Other symptoms include excessive daytime sleepiness, difficulty concentrating, mood changes, and decreased libido. Most of those symptoms, especially in the absence of loud snoring, are very often misdiagnosed as depression. The nighttime sweating is easily ignored as preferring a cooler sleep environment. Sleep apnea also causes high blood pressure. However, high blood pressure is common among people who do not suffer from sleep apnea. So high blood pressure on its own is not a major red flag.
Diagnosing Sleep Apnea
So how do so many people with sleep apnea go un- or misdiagnosed? As discussed, many of the symptoms are easily explained away by other complaints. Imagine a patient comes in to see their doctor. They complain of poor sleep, low moods, and difficulty focusing. Because they live alone, they are not aware of their loud snoring. To the doctor, this presents as a fairly typical case of depression. It’s not until they develop or complain of other common symptoms that the cause becomes clear, if ever.
In fact, most people who do finally seek medical advice don’t actually think there is anything wrong. They only speak to their doctor because their loved one is losing sleep too, due to their loud snoring. Individuals who live alone or who do not snore may go months or even years before they see a doctor.
Sleep apnea affects as many as 70 million US adults. The condition is most common among men and people over the age of 60. But, women and children are also affected. Being overweight, diabetic, or a smoker also increases your risk of developing sleep apnea. Other risk factors include asthma, narrow airway, family history, illness, and hypertension.
Treating Sleep Apnea
Thankfully, sleep apnea is easy to treat. Reducing your risks and contributing factors are a great long term goal. Ways to reduce your risks and improve your symptoms include:
- Weight Control
- Making sure underlying conditions are well controlled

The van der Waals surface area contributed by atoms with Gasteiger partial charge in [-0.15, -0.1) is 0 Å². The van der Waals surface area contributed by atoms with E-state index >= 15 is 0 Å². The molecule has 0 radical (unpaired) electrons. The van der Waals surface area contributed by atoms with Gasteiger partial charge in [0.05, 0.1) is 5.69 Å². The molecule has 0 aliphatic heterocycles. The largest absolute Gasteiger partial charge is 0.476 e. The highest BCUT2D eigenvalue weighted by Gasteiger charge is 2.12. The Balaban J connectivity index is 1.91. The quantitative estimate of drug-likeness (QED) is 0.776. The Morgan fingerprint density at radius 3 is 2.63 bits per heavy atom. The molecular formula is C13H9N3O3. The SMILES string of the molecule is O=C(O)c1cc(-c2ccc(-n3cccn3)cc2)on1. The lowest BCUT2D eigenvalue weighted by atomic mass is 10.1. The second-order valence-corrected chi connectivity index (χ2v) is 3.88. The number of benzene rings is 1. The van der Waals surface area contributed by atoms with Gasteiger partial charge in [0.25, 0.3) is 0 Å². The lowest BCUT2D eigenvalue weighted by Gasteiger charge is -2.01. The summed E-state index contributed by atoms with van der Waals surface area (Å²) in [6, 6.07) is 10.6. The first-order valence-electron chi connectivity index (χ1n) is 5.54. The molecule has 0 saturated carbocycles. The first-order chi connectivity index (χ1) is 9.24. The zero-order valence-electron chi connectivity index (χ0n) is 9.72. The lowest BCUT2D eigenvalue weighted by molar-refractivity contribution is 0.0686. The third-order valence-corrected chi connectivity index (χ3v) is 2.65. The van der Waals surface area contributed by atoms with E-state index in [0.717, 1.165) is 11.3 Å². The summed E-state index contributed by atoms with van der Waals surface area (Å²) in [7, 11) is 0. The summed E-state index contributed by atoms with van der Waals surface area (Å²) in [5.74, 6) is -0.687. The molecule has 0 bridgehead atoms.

- Change sleeping positions
- Use a humidifier
- Quit smoking
But in the meantime, you need to get some restful sleep. The frequent waking has left you exhausted and falling asleep at work. You need relief now. So what can you do? A CPAP machine is usually the go-to answer for most sleep apnea patients. CPAP stands for Continuous Positive Airway Pressure. It’s a mask that fits over the nose and mouth to pressurize your airway, preventing it from collapsing during sleep. These masks are large and usually fairly heavy. Many patients have difficulty falling or staying asleep while wearing it.
As a result, many patients do not wear their CPAP as often as they should to see relief. Thankfully, there are other options. An alternative, and equally effective option is to use an oral appliance. An oral appliance is a device worn in the mouth to maintain an open airway during sleep. It does this by shifting the lower jaw forward to prevent soft palate collapse. Oral appliances come in generic versions or can be custom designed to fit your mouth. With a custom fit appliance, patients report much higher compliance with their prescribed sleep apnea therapy. And better compliance means better sleep.
At Sleep Better Columbus we pride ourselves on providing high quality custom fitted oral appliances. With Dr. Mark Levy’s extensive experience and education, you can rest assured you’re getting the best possible care.